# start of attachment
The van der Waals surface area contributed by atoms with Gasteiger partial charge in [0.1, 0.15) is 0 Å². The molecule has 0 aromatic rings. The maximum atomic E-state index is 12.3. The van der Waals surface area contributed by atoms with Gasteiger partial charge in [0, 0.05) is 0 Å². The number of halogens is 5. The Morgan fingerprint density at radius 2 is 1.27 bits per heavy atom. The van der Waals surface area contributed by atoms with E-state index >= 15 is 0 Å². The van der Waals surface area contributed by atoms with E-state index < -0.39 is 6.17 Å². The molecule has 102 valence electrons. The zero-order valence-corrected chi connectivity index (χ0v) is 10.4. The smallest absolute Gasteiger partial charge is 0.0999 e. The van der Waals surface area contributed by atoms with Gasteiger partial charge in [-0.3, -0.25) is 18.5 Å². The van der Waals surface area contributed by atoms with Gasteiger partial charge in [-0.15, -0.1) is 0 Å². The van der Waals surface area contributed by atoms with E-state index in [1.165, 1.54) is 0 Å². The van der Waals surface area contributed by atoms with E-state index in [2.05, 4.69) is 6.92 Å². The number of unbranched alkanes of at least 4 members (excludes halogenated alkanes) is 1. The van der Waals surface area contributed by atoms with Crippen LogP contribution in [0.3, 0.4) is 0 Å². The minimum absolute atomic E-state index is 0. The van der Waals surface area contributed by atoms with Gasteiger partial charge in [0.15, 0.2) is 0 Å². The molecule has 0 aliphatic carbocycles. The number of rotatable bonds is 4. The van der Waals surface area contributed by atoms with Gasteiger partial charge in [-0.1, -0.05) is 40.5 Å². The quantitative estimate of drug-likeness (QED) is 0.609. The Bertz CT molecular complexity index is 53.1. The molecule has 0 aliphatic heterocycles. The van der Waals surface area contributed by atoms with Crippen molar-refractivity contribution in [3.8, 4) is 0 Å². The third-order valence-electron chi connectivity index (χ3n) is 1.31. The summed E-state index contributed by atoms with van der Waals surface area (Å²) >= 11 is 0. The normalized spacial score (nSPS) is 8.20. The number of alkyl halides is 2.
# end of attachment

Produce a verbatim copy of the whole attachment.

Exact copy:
The van der Waals surface area contributed by atoms with Gasteiger partial charge in [0.1, 0.15) is 0 Å². The molecule has 0 aromatic rings. The maximum atomic E-state index is 12.3. The van der Waals surface area contributed by atoms with Gasteiger partial charge in [0, 0.05) is 0 Å². The number of halogens is 5. The Morgan fingerprint density at radius 2 is 1.27 bits per heavy atom. The van der Waals surface area contributed by atoms with E-state index >= 15 is 0 Å². The van der Waals surface area contributed by atoms with E-state index < -0.39 is 6.17 Å². The molecule has 102 valence electrons. The zero-order valence-corrected chi connectivity index (χ0v) is 10.4. The smallest absolute Gasteiger partial charge is 0.0999 e. The van der Waals surface area contributed by atoms with Gasteiger partial charge in [-0.3, -0.25) is 18.5 Å². The van der Waals surface area contributed by atoms with Gasteiger partial charge in [-0.15, -0.1) is 0 Å². The van der Waals surface area contributed by atoms with E-state index in [1.165, 1.54) is 0 Å². The van der Waals surface area contributed by atoms with E-state index in [2.05, 4.69) is 6.92 Å². The number of unbranched alkanes of at least 4 members (excludes halogenated alkanes) is 1. The van der Waals surface area contributed by atoms with Crippen LogP contribution in [0.3, 0.4) is 0 Å². The minimum absolute atomic E-state index is 0. The van der Waals surface area contributed by atoms with Gasteiger partial charge in [0.15, 0.2) is 0 Å². The molecule has 0 aliphatic carbocycles. The number of rotatable bonds is 4. The van der Waals surface area contributed by atoms with Gasteiger partial charge in [-0.1, -0.05) is 40.5 Å². The quantitative estimate of drug-likeness (QED) is 0.609. The Bertz CT molecular complexity index is 53.1. The molecule has 0 aliphatic heterocycles. The van der Waals surface area contributed by atoms with Crippen molar-refractivity contribution in [3.8, 4) is 0 Å². The third-order valence-electron chi connectivity index (χ3n) is 1.31. The summed E-state index contributed by atoms with van der Waals surface area (Å²) >= 11 is 0. The normalized spacial score (nSPS) is 8.20. The number of alkyl halides is 2.